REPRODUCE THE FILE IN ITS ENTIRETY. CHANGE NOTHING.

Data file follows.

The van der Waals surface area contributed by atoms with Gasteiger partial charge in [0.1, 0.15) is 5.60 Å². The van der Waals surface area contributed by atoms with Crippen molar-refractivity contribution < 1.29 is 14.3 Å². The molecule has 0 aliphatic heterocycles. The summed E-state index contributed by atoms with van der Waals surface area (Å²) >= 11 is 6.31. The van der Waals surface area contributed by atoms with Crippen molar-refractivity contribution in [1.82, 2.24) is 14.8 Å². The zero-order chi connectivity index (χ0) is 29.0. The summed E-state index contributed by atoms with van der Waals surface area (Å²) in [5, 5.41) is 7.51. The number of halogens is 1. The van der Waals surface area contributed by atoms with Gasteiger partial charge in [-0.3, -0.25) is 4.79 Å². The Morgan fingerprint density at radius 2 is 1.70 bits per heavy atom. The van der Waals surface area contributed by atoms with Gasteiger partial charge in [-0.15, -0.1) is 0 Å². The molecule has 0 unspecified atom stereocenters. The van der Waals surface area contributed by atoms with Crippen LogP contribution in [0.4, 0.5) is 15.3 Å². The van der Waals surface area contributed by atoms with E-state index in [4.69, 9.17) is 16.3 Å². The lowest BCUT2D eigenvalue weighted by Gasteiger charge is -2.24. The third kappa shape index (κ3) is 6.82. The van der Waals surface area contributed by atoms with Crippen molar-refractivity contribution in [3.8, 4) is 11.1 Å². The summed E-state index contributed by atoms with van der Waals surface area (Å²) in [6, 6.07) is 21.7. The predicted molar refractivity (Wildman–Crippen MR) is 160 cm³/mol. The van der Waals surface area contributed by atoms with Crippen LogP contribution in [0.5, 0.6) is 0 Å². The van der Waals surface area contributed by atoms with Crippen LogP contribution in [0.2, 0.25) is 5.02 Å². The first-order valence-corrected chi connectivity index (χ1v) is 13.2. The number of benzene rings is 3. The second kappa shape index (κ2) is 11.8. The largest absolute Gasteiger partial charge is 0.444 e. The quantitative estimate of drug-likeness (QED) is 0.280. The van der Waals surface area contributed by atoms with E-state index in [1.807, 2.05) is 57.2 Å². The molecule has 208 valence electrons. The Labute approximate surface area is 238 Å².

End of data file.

The van der Waals surface area contributed by atoms with Gasteiger partial charge in [0.1, 0.15) is 5.60 Å². The van der Waals surface area contributed by atoms with Crippen molar-refractivity contribution < 1.29 is 14.3 Å². The molecule has 0 aliphatic heterocycles. The summed E-state index contributed by atoms with van der Waals surface area (Å²) >= 11 is 6.31. The van der Waals surface area contributed by atoms with Crippen molar-refractivity contribution in [1.82, 2.24) is 14.8 Å². The zero-order chi connectivity index (χ0) is 29.0. The summed E-state index contributed by atoms with van der Waals surface area (Å²) in [5, 5.41) is 7.51. The number of halogens is 1. The van der Waals surface area contributed by atoms with Gasteiger partial charge in [-0.3, -0.25) is 4.79 Å². The Morgan fingerprint density at radius 2 is 1.70 bits per heavy atom. The van der Waals surface area contributed by atoms with Gasteiger partial charge in [-0.15, -0.1) is 0 Å². The molecule has 0 unspecified atom stereocenters. The van der Waals surface area contributed by atoms with Crippen LogP contribution in [0.4, 0.5) is 15.3 Å². The van der Waals surface area contributed by atoms with E-state index in [4.69, 9.17) is 16.3 Å². The lowest BCUT2D eigenvalue weighted by Gasteiger charge is -2.24. The third kappa shape index (κ3) is 6.82. The van der Waals surface area contributed by atoms with Crippen molar-refractivity contribution in [3.8, 4) is 11.1 Å². The summed E-state index contributed by atoms with van der Waals surface area (Å²) in [6, 6.07) is 21.7. The predicted molar refractivity (Wildman–Crippen MR) is 160 cm³/mol. The van der Waals surface area contributed by atoms with Crippen LogP contribution in [0.5, 0.6) is 0 Å². The van der Waals surface area contributed by atoms with Crippen LogP contribution in [0.2, 0.25) is 5.02 Å². The first-order valence-corrected chi connectivity index (χ1v) is 13.2. The number of benzene rings is 3. The second kappa shape index (κ2) is 11.8. The largest absolute Gasteiger partial charge is 0.444 e. The quantitative estimate of drug-likeness (QED) is 0.280. The van der Waals surface area contributed by atoms with E-state index in [1.807, 2.05) is 57.2 Å². The molecule has 208 valence electrons. The Labute approximate surface area is 238 Å².